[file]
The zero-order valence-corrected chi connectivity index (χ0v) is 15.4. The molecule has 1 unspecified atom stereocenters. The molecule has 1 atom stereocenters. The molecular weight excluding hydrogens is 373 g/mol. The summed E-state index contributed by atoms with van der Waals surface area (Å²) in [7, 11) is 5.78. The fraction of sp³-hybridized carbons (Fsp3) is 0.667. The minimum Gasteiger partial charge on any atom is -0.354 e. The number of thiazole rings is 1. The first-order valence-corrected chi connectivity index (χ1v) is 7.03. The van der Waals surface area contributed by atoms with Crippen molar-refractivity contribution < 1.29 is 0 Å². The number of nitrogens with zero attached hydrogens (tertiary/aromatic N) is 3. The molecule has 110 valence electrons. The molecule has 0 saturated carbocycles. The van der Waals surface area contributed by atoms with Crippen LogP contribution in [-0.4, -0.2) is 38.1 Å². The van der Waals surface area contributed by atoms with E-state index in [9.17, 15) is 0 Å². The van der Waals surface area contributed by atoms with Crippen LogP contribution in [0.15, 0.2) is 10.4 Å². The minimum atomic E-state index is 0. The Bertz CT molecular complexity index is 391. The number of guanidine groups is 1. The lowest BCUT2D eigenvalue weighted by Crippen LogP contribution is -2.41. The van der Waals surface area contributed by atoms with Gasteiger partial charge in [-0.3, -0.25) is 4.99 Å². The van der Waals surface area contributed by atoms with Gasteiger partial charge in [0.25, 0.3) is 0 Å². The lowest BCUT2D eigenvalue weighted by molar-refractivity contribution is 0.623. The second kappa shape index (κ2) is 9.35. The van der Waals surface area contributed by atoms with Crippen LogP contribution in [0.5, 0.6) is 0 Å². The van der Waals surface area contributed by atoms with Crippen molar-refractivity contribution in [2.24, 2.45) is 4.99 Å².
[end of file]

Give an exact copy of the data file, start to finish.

The zero-order valence-corrected chi connectivity index (χ0v) is 15.4. The molecule has 1 unspecified atom stereocenters. The molecule has 1 atom stereocenters. The molecular weight excluding hydrogens is 373 g/mol. The summed E-state index contributed by atoms with van der Waals surface area (Å²) in [7, 11) is 5.78. The fraction of sp³-hybridized carbons (Fsp3) is 0.667. The minimum Gasteiger partial charge on any atom is -0.354 e. The number of thiazole rings is 1. The first-order valence-corrected chi connectivity index (χ1v) is 7.03. The van der Waals surface area contributed by atoms with Crippen molar-refractivity contribution < 1.29 is 0 Å². The number of nitrogens with zero attached hydrogens (tertiary/aromatic N) is 3. The molecule has 110 valence electrons. The molecule has 0 saturated carbocycles. The van der Waals surface area contributed by atoms with Crippen LogP contribution in [-0.4, -0.2) is 38.1 Å². The van der Waals surface area contributed by atoms with E-state index in [9.17, 15) is 0 Å². The van der Waals surface area contributed by atoms with Crippen LogP contribution in [0.15, 0.2) is 10.4 Å². The minimum atomic E-state index is 0. The Bertz CT molecular complexity index is 391. The number of guanidine groups is 1. The lowest BCUT2D eigenvalue weighted by Crippen LogP contribution is -2.41. The van der Waals surface area contributed by atoms with Gasteiger partial charge in [-0.3, -0.25) is 4.99 Å². The van der Waals surface area contributed by atoms with Gasteiger partial charge in [0.25, 0.3) is 0 Å². The lowest BCUT2D eigenvalue weighted by molar-refractivity contribution is 0.623. The second kappa shape index (κ2) is 9.35. The van der Waals surface area contributed by atoms with Crippen LogP contribution in [0.5, 0.6) is 0 Å². The van der Waals surface area contributed by atoms with Crippen molar-refractivity contribution in [2.24, 2.45) is 4.99 Å².